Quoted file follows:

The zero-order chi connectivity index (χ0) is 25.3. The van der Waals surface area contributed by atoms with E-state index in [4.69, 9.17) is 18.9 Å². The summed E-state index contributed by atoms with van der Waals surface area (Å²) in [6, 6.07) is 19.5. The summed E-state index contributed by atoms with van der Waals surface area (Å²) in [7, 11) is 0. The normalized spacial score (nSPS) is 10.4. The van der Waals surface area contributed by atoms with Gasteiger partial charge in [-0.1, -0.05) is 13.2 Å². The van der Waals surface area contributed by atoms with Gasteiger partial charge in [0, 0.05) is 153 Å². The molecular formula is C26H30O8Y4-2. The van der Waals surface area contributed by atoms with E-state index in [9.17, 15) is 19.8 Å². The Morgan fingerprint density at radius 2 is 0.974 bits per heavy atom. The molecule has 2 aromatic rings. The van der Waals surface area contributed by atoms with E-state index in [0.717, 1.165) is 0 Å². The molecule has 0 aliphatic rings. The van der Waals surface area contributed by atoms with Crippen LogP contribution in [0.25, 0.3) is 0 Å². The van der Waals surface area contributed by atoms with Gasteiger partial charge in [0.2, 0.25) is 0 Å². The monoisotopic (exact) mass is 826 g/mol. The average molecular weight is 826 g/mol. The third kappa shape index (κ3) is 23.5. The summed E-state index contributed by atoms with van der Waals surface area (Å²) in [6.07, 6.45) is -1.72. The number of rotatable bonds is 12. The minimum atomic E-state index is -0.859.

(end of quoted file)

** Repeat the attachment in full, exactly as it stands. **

The zero-order chi connectivity index (χ0) is 25.3. The van der Waals surface area contributed by atoms with E-state index in [4.69, 9.17) is 18.9 Å². The summed E-state index contributed by atoms with van der Waals surface area (Å²) in [6, 6.07) is 19.5. The summed E-state index contributed by atoms with van der Waals surface area (Å²) in [7, 11) is 0. The normalized spacial score (nSPS) is 10.4. The van der Waals surface area contributed by atoms with Gasteiger partial charge in [-0.1, -0.05) is 13.2 Å². The van der Waals surface area contributed by atoms with Gasteiger partial charge in [0, 0.05) is 153 Å². The molecular formula is C26H30O8Y4-2. The van der Waals surface area contributed by atoms with E-state index in [9.17, 15) is 19.8 Å². The Morgan fingerprint density at radius 2 is 0.974 bits per heavy atom. The molecule has 2 aromatic rings. The van der Waals surface area contributed by atoms with E-state index in [0.717, 1.165) is 0 Å². The molecule has 0 aliphatic rings. The van der Waals surface area contributed by atoms with Crippen LogP contribution in [0.25, 0.3) is 0 Å². The van der Waals surface area contributed by atoms with Gasteiger partial charge in [0.2, 0.25) is 0 Å². The monoisotopic (exact) mass is 826 g/mol. The average molecular weight is 826 g/mol. The third kappa shape index (κ3) is 23.5. The summed E-state index contributed by atoms with van der Waals surface area (Å²) in [6.07, 6.45) is -1.72. The number of rotatable bonds is 12. The minimum atomic E-state index is -0.859.